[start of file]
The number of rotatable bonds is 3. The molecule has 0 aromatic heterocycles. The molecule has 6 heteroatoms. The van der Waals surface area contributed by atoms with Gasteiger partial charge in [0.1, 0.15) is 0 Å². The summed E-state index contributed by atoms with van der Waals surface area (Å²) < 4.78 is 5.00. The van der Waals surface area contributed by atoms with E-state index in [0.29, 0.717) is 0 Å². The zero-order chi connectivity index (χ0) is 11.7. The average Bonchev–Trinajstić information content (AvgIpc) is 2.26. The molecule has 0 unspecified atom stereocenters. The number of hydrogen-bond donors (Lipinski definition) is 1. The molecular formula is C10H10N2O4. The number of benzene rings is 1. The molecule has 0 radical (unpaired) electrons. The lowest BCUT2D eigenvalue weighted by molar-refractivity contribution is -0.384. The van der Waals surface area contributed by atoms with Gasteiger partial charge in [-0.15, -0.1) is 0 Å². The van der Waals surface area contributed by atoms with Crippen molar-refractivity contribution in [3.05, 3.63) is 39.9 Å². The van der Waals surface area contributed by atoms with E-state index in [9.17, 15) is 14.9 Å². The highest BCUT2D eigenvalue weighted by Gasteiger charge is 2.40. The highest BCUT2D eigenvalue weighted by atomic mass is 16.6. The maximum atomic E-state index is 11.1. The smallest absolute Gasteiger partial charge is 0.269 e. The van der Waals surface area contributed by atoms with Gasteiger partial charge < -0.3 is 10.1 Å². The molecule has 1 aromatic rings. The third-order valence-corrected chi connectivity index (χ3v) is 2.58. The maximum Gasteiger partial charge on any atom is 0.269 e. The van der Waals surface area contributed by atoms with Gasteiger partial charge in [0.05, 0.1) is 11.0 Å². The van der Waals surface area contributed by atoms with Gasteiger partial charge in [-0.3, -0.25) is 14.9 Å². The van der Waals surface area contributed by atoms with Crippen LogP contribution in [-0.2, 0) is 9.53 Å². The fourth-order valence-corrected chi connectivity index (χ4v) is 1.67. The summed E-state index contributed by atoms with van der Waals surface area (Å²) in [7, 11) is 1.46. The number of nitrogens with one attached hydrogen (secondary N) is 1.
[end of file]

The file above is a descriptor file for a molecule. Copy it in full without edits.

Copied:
The number of rotatable bonds is 3. The molecule has 0 aromatic heterocycles. The molecule has 6 heteroatoms. The van der Waals surface area contributed by atoms with Gasteiger partial charge in [0.1, 0.15) is 0 Å². The summed E-state index contributed by atoms with van der Waals surface area (Å²) < 4.78 is 5.00. The van der Waals surface area contributed by atoms with E-state index in [0.29, 0.717) is 0 Å². The zero-order chi connectivity index (χ0) is 11.7. The average Bonchev–Trinajstić information content (AvgIpc) is 2.26. The molecule has 0 unspecified atom stereocenters. The number of hydrogen-bond donors (Lipinski definition) is 1. The molecular formula is C10H10N2O4. The number of benzene rings is 1. The molecule has 0 radical (unpaired) electrons. The lowest BCUT2D eigenvalue weighted by molar-refractivity contribution is -0.384. The van der Waals surface area contributed by atoms with Gasteiger partial charge in [-0.15, -0.1) is 0 Å². The van der Waals surface area contributed by atoms with Crippen molar-refractivity contribution in [3.05, 3.63) is 39.9 Å². The van der Waals surface area contributed by atoms with E-state index in [9.17, 15) is 14.9 Å². The highest BCUT2D eigenvalue weighted by Gasteiger charge is 2.40. The highest BCUT2D eigenvalue weighted by atomic mass is 16.6. The maximum atomic E-state index is 11.1. The smallest absolute Gasteiger partial charge is 0.269 e. The van der Waals surface area contributed by atoms with Gasteiger partial charge < -0.3 is 10.1 Å². The molecule has 1 aromatic rings. The third-order valence-corrected chi connectivity index (χ3v) is 2.58. The maximum Gasteiger partial charge on any atom is 0.269 e. The van der Waals surface area contributed by atoms with Gasteiger partial charge in [0.05, 0.1) is 11.0 Å². The van der Waals surface area contributed by atoms with Gasteiger partial charge in [-0.3, -0.25) is 14.9 Å². The van der Waals surface area contributed by atoms with Crippen LogP contribution in [-0.2, 0) is 9.53 Å². The fourth-order valence-corrected chi connectivity index (χ4v) is 1.67. The summed E-state index contributed by atoms with van der Waals surface area (Å²) in [7, 11) is 1.46. The number of nitrogens with one attached hydrogen (secondary N) is 1.